That's lovely! I'm sure you are not leaving things where the live kitty can come across them any more. Having work in progress broken really hurts. And the piggy mug was fantastic. You will still raise lots of money for the animals.
The formula is to find a height that lets you keep your hands above your waist when working. Bend your arms with your elbows at your side until your hand are parallel to the floor. That should be a good height to start with. If you have a kitchen counter that you like you can use that height. You can always use chocks to adjust the height, or make a stand for a wedging bat or work board. I made one out of 3/4" pvc pipe for a very tall cook to put his cutting board on.
If the table is too tall make a step out of plywood that is the right height for comfort. Be sure to put nonslip tape on the top! Most step stools will be too tall and will have a tendency to slip when you lean over the bench.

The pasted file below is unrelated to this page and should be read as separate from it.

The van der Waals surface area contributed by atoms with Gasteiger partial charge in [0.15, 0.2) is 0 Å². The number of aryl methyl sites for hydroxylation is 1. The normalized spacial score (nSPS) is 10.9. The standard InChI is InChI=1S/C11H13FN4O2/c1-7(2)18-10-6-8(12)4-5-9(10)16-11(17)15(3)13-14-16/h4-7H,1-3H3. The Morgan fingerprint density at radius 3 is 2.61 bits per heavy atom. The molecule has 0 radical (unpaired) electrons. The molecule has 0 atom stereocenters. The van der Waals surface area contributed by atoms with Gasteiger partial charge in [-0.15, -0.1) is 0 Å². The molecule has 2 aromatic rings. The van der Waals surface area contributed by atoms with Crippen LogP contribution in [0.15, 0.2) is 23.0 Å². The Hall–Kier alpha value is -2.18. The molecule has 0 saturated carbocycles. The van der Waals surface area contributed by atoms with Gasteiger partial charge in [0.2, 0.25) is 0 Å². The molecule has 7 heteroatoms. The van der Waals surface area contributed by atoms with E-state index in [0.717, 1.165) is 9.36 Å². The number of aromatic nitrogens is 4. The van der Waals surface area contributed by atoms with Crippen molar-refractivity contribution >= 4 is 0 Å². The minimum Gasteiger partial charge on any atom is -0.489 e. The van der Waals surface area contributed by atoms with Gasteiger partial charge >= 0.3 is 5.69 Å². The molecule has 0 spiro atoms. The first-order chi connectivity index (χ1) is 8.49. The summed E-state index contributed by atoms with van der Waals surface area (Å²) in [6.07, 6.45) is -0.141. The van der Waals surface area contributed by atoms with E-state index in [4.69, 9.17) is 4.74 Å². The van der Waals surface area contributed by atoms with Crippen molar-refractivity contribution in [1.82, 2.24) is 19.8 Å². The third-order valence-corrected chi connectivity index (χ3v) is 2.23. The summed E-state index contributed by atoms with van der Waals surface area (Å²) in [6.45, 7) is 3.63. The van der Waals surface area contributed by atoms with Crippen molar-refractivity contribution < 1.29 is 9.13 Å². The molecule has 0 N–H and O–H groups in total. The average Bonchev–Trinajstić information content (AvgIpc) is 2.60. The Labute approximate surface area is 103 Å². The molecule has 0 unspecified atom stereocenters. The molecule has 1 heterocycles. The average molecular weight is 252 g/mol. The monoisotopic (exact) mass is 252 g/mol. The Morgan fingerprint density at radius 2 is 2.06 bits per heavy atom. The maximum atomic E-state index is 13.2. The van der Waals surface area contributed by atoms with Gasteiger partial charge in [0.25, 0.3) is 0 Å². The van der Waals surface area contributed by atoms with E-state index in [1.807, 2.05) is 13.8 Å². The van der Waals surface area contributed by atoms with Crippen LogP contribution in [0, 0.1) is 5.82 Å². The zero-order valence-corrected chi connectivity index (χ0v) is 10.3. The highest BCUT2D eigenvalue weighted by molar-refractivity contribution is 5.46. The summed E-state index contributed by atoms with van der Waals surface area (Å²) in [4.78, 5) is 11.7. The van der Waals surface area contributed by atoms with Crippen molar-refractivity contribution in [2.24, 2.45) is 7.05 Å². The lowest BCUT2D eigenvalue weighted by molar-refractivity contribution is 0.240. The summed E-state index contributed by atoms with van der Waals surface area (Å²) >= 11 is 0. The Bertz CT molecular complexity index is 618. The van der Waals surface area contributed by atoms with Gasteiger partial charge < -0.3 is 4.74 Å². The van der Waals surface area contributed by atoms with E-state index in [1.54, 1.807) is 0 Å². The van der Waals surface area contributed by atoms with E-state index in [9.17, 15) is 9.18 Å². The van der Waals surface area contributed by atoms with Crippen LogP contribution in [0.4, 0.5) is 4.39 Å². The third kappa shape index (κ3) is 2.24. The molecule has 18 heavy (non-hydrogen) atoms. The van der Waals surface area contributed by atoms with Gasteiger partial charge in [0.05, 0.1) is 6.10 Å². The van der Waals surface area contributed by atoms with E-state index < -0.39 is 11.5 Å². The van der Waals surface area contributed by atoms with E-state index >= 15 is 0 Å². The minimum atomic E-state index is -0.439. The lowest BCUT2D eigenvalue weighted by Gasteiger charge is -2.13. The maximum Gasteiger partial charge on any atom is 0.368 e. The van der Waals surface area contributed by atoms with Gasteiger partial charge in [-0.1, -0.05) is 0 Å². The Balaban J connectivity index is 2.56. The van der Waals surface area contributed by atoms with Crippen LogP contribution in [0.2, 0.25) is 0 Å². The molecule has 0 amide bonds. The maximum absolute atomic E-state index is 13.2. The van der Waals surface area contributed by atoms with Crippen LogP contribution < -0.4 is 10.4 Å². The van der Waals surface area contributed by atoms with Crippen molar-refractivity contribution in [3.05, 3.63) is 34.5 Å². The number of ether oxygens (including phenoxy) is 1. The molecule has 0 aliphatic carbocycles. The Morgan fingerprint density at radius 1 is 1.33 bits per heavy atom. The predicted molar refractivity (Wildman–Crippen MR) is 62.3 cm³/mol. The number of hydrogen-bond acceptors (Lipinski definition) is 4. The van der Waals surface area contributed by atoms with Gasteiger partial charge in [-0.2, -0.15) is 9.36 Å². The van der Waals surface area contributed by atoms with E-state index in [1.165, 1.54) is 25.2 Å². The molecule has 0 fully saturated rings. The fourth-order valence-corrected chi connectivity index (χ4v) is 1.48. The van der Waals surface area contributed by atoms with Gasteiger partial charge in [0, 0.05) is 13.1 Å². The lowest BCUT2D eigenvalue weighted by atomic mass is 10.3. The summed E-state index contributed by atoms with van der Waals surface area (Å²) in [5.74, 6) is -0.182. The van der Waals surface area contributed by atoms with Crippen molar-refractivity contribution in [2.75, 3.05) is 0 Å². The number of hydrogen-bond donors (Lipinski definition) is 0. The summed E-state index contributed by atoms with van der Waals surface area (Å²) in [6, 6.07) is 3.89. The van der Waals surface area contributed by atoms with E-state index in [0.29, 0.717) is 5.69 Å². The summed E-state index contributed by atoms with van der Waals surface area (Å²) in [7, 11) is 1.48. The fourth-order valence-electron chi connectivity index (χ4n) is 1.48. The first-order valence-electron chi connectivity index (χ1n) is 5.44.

These are the backbone of my professional life. The perfed trays are pretty lightweight. You would be better off cutting plywood to fit the rack. You could put some wire grating on top for better air movement, or wrap the boards in canvas. The useable area is about 2" narrower than the rack if you are doing anything taller than the spaces between shelves. They are available with different shelf spacing, so think about the size of the stuff you want to store/dry. The zippered vinyl covers are good at holding moisture-I used them as makeshift proofing racks by adding a pot of boiling water at the bottom with my product at the top. If you keep your wares about a foot from the bottom of the rack you can put in a water pan underneath and it should hold enough moisture to keep things leather hard for a while. You will have to experiment with your local humidity. Get the heavy duty ones and they will last for a very long time. Be nice to the casters or they will get tricky to steer and kind of jumpy, and that could mean stuff falling over or cracking.